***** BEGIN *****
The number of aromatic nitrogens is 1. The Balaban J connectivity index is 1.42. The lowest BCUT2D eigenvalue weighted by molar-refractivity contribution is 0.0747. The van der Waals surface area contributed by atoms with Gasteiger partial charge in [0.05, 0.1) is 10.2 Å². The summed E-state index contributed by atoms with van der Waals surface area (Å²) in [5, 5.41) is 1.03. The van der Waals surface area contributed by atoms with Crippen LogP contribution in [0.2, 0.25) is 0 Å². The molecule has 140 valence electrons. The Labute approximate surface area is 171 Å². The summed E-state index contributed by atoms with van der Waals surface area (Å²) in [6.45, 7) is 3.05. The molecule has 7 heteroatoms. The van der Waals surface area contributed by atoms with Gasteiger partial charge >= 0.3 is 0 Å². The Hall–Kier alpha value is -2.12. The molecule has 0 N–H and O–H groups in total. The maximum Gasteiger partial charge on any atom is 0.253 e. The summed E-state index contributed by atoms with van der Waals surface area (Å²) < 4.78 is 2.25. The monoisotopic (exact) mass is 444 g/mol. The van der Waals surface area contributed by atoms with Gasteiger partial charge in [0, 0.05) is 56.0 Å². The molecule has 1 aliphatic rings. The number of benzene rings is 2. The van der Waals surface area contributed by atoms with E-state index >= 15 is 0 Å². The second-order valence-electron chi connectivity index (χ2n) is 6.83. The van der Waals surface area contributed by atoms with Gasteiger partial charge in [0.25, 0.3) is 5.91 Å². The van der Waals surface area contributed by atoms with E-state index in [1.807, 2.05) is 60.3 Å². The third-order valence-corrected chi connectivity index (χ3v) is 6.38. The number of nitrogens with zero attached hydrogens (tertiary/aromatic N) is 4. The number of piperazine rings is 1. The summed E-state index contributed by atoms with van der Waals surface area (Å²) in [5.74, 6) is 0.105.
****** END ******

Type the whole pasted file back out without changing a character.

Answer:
The number of aromatic nitrogens is 1. The Balaban J connectivity index is 1.42. The lowest BCUT2D eigenvalue weighted by molar-refractivity contribution is 0.0747. The van der Waals surface area contributed by atoms with Gasteiger partial charge in [0.05, 0.1) is 10.2 Å². The summed E-state index contributed by atoms with van der Waals surface area (Å²) in [5, 5.41) is 1.03. The van der Waals surface area contributed by atoms with Crippen LogP contribution in [0.2, 0.25) is 0 Å². The molecule has 140 valence electrons. The Labute approximate surface area is 171 Å². The summed E-state index contributed by atoms with van der Waals surface area (Å²) in [6.45, 7) is 3.05. The molecule has 7 heteroatoms. The van der Waals surface area contributed by atoms with Gasteiger partial charge >= 0.3 is 0 Å². The Hall–Kier alpha value is -2.12. The molecule has 0 N–H and O–H groups in total. The maximum Gasteiger partial charge on any atom is 0.253 e. The summed E-state index contributed by atoms with van der Waals surface area (Å²) < 4.78 is 2.25. The monoisotopic (exact) mass is 444 g/mol. The van der Waals surface area contributed by atoms with Gasteiger partial charge in [0, 0.05) is 56.0 Å². The molecule has 1 aliphatic rings. The number of benzene rings is 2. The van der Waals surface area contributed by atoms with E-state index >= 15 is 0 Å². The second-order valence-electron chi connectivity index (χ2n) is 6.83. The van der Waals surface area contributed by atoms with Gasteiger partial charge in [0.25, 0.3) is 5.91 Å². The van der Waals surface area contributed by atoms with E-state index in [1.807, 2.05) is 60.3 Å². The third-order valence-corrected chi connectivity index (χ3v) is 6.38. The number of nitrogens with zero attached hydrogens (tertiary/aromatic N) is 4. The number of piperazine rings is 1. The summed E-state index contributed by atoms with van der Waals surface area (Å²) in [5.74, 6) is 0.105.